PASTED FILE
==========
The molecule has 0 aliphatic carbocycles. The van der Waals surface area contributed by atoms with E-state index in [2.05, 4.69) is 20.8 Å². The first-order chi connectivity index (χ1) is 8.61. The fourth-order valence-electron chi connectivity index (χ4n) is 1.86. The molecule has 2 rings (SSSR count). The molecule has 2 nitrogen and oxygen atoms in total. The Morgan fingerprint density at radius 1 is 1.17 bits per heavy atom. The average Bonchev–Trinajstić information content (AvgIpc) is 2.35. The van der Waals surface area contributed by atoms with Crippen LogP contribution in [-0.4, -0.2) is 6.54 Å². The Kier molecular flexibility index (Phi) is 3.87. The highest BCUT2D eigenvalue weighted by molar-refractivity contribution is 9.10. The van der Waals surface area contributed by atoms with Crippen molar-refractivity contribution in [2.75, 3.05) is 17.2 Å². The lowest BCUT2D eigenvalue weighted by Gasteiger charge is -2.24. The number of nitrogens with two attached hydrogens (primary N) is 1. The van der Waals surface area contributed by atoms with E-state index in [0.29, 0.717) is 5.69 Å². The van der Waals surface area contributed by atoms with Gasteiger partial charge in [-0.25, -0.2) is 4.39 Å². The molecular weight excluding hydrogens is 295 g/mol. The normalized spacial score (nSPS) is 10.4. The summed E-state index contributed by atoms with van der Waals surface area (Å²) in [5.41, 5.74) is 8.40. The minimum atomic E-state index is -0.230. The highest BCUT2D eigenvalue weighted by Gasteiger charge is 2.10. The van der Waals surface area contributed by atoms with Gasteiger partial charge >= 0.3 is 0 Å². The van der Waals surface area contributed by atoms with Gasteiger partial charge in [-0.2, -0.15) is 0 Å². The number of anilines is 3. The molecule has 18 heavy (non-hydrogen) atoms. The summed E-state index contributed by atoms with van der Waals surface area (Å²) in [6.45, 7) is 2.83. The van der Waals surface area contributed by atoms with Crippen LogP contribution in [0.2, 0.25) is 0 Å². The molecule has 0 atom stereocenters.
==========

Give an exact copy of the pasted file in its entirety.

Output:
The molecule has 0 aliphatic carbocycles. The van der Waals surface area contributed by atoms with E-state index in [2.05, 4.69) is 20.8 Å². The first-order chi connectivity index (χ1) is 8.61. The fourth-order valence-electron chi connectivity index (χ4n) is 1.86. The molecule has 2 rings (SSSR count). The molecule has 2 nitrogen and oxygen atoms in total. The Morgan fingerprint density at radius 1 is 1.17 bits per heavy atom. The average Bonchev–Trinajstić information content (AvgIpc) is 2.35. The van der Waals surface area contributed by atoms with Crippen LogP contribution in [-0.4, -0.2) is 6.54 Å². The Kier molecular flexibility index (Phi) is 3.87. The highest BCUT2D eigenvalue weighted by molar-refractivity contribution is 9.10. The van der Waals surface area contributed by atoms with Crippen molar-refractivity contribution in [2.75, 3.05) is 17.2 Å². The lowest BCUT2D eigenvalue weighted by Gasteiger charge is -2.24. The number of nitrogens with two attached hydrogens (primary N) is 1. The van der Waals surface area contributed by atoms with E-state index in [0.29, 0.717) is 5.69 Å². The van der Waals surface area contributed by atoms with Gasteiger partial charge in [-0.25, -0.2) is 4.39 Å². The molecular weight excluding hydrogens is 295 g/mol. The normalized spacial score (nSPS) is 10.4. The summed E-state index contributed by atoms with van der Waals surface area (Å²) in [5.41, 5.74) is 8.40. The minimum atomic E-state index is -0.230. The highest BCUT2D eigenvalue weighted by Gasteiger charge is 2.10. The van der Waals surface area contributed by atoms with Gasteiger partial charge >= 0.3 is 0 Å². The van der Waals surface area contributed by atoms with Gasteiger partial charge in [-0.2, -0.15) is 0 Å². The number of anilines is 3. The molecule has 18 heavy (non-hydrogen) atoms. The summed E-state index contributed by atoms with van der Waals surface area (Å²) in [6.45, 7) is 2.83. The van der Waals surface area contributed by atoms with Crippen LogP contribution in [0.2, 0.25) is 0 Å². The molecule has 0 atom stereocenters.